Of course, she would not appear early in the evening. First there had to pass the usual parade of musical acts, farcical sketches, and abbreviated plays that struggled to hold the attentions of a motley city crowd. But at long last, after a chopped-up version of Much Ado about Nothing, the orchestra sent up a sentimental folk melody to fill the vast space of the theater, and onto the stage bounded Francisque Hutin.
    Her dance was called “The Coquettish Shepherdess,” and after a coquettish bat of her eyelashes she bounded again with an athleticism astonishing for a female dancer. Then she hurled herself into a muscular pirouette. As she spun, her light skirt rose. And rose. And rose.
    No worldly member of the audience could have been surprised by the light gown she wore that bared her arms and lifted with her movements to grant a flash of stockinged leg. French dancers had been stirring minor scandals for thirty years with their filmy Grecian gowns, and popular actresses liked to play young Shakespearean males and Greek gods precisely so that they could wear breeches that displayed their calves. But few if any of them were prepared for what had lately become acceptable on the Parisian stage. Before seven thousand widening American eyes, Francisque Hutin kept spinning as centrifugal force, like the hand of an invisible lecher, revealed her calves, her knees, the fullness of her thighs, and, at least for an instant, even more.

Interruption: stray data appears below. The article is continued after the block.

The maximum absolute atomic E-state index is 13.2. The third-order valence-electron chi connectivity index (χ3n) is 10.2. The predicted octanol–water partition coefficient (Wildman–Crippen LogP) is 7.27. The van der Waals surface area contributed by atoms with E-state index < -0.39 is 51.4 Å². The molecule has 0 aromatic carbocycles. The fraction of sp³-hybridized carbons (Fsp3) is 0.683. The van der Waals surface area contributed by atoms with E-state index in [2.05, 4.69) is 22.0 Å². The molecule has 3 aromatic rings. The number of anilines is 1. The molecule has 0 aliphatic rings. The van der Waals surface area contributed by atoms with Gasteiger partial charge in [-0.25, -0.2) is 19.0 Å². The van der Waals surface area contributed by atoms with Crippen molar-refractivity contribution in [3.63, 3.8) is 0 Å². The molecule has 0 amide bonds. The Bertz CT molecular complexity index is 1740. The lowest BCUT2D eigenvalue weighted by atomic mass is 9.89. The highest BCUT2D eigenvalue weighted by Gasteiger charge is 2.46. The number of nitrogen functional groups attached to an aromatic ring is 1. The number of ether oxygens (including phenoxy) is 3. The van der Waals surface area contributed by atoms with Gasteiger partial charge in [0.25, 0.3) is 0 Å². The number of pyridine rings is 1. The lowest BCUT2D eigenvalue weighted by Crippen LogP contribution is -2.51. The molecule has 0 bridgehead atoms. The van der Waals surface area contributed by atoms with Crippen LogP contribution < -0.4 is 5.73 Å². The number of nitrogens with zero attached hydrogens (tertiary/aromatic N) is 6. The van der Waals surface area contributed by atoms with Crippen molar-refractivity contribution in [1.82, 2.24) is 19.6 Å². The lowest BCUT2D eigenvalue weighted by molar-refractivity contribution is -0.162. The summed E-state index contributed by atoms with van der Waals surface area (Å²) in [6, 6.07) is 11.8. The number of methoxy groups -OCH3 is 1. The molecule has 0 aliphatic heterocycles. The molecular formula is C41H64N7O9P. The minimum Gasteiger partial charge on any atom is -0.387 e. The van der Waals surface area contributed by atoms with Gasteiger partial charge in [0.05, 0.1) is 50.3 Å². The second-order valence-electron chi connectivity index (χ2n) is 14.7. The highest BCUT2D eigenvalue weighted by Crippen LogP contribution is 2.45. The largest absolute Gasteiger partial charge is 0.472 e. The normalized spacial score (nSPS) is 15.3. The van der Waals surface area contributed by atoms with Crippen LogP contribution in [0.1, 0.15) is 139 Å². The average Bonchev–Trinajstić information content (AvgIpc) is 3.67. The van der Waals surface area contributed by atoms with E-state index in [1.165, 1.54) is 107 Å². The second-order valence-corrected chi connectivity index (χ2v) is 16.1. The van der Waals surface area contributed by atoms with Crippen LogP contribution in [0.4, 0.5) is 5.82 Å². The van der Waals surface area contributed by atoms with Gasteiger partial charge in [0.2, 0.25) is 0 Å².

The audience did not remain in spellbound silence for long. A great chorus of male cheers swelled up from the pit. Claps and foot stamps met them from above. And in the middle, in the lower row of boxes, respectable middle-class wives rose indignantly from their seats and, proud and legless in the vast satin cones of their gowns, swept toward the lobby like bellflowers on a stream.